Heart of A Shepherd Inc is recognized by the Internal Revenue Service as a 501c3, and is a public charitable organization. Mailing address: Heart of A Shepherd Inc, 4230 Harbor Lake Dr, Lutz, FL 33558. You can email HeartofAShepherdInc@gmail.com for more information on this daily devotional ministry.

Josiah: The Boy King with A Heart for God (2 Chronicles 34)

Scripture reading – 2 Chronicles 34

As noticed in earlier devotionals, the books titled Chronicles in our Bibles are believed to have been written after the Babylonian captivity. They serve as a parallel historical account of the providences of God and primarily His dealings with Israel as a nation, and then as a divided kingdom (consisting of Israel, reduced to ten tribes in the north, and Judah, the southern kingdom that was made up of two tribes, Judah and the tribe of Benjamin).

Today’s Scripture reading, will consider 2 Chronicles 34, and is a parallel record of our previous study in 2 Kings 23.

2 Chronicles 34

I will not belabor the content from our devotional in 2 Kings 23, but I am reminded of God’s grace when I consider the life and reign of Josiah (34:1). Who was Josiah? He was the son of the wicked king Amon, who was slain by his servants, after reigning as king for two years (33:21-25). When he was 8 years old, Josiah succeeded his father to the throne, and reigned 31 years in Jerusalem (34:1).

A Teenage King, with a Passion for God (34:2-3)

Rather than follow the sinful footsteps of his father, Josiah determined to do “that which was right in the sight of the LORD” (34:2).  We read, “in the eighth year of his reign, while he was yet young, he began to seek after the God of David his father” (34:3). The young king was 16 years old, and while we are not told what or whom encouraged him to “seek after God” (34:3), I believe it may have been the influence of the prophet Jeremiah.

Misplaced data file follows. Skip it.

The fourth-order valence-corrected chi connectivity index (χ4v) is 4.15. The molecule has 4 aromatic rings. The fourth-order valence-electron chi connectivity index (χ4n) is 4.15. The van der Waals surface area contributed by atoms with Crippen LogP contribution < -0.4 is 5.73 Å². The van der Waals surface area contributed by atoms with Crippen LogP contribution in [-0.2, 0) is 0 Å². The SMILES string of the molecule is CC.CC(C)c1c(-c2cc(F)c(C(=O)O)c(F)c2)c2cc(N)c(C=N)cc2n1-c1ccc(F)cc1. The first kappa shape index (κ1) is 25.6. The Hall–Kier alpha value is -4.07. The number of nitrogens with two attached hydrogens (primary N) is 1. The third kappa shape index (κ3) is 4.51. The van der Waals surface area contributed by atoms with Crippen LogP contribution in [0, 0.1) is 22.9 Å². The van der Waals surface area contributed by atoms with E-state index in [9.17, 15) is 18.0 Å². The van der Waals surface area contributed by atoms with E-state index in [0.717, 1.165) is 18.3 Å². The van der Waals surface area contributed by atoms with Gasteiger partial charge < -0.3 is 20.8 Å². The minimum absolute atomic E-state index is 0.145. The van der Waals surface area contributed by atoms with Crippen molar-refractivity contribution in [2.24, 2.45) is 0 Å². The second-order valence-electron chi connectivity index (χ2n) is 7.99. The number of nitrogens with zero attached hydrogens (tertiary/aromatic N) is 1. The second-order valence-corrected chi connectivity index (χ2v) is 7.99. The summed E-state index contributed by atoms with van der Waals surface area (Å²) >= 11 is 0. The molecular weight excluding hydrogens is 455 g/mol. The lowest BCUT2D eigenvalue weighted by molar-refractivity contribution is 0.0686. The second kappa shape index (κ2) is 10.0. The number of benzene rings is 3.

Comparing Scripture with Scripture, we know Jeremiah’s public ministry began “in the days of Josiah the son of Amon king of Judah, in the thirteenth year of his reign” (Jeremiah 1:2). The spiritual reformation led by Josiah, when he was just 20 years old, began one year before Jeremiah received “the word of the LORD” (34:3; Jeremiah 1:2),

Josiah’s Zeal for the LORD (34:4-13)

I have detailed the steps of revival that were taken by the king, and how he did not compromise his passion to rid Judah of the vestiges of its idolatry and wickedness. For Josiah, it was not enough to remove the idols and the places of idol worship (34:3b-7); the king went so far as to even burn the bones of the false priests that had led the people astray (34:5). The balance of our text reviewed the renovations the king directed regarding the Temple (3:8) and the wages that were due the laborers (34:9-13).

Renovation, Repentance, and Revival (34:14-32)

The discovery of the “book of the law” stirred both conviction and repentance in the heart of the king (34:14-19). Knowing the judgment of God was imminent (34:20-26), Josiah was promised his dedication to the LORD would spare him from witnessing the utter destruction that would befall Jerusalem (34:27-28); yet, the king’s spirit was not at ease.